Six Poker Industry Thoughts Six Months After Black Friday

One thing that hasn't changed six months after Black Friday? Candice Swanepoel being to lingerie shoots what Lil' Wayne is to rap songs.

Today marks the sixth month anniversary since The Events of 4/15TM. We’re going to expand on this further when we launch Wicked Chops Insider this coming week, but half-a-year after the DoJ crackdown, here our Six Things We Believe post-Black Friday.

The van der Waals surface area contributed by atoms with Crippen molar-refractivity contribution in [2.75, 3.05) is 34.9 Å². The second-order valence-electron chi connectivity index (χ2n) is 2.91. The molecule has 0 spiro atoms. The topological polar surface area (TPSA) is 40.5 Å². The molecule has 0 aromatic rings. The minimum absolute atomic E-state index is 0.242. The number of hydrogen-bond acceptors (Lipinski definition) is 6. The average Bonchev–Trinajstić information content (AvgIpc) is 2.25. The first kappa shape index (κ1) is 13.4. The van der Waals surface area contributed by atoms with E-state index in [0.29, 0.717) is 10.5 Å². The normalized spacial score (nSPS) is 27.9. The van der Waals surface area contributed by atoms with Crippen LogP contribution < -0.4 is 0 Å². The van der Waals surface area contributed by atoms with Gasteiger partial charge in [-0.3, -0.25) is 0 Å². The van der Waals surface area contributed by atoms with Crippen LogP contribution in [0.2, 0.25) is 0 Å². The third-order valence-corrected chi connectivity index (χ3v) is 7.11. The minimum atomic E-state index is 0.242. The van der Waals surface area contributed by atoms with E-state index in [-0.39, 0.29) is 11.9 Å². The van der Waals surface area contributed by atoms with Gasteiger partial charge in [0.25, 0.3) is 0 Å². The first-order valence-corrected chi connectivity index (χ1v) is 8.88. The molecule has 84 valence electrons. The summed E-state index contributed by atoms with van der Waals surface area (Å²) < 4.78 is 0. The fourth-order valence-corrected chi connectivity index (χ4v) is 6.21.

1. It’s going to be awhile before there’s online poker again in the U.S. Yes, there are some positive signs that online poker is on the Congressional radar (read about the Barton-Frank alliance here). But there are plenty of signals  indicating it will still be some time before anything happens on the legislative front. As a general rule, we plan for the worst, and hope for the best. The general industry consensus is that if nothing is passed by the end of this year or first quarter of 2012, we could be in for a long, loooong wait. We still believe the most likely scenario is online poker legislation gets pushed through during the lame-duck month after the 2012 elections/mid-term (it may be Senator Harry Reid‘s last chance to do it–and he owes the Nevada brick & mortars for his last re-election). If that’s the case, we’re still looking at sometime around 2014 or 2015, in all likelihood, before anyone is playing regulated online poker in the U.S.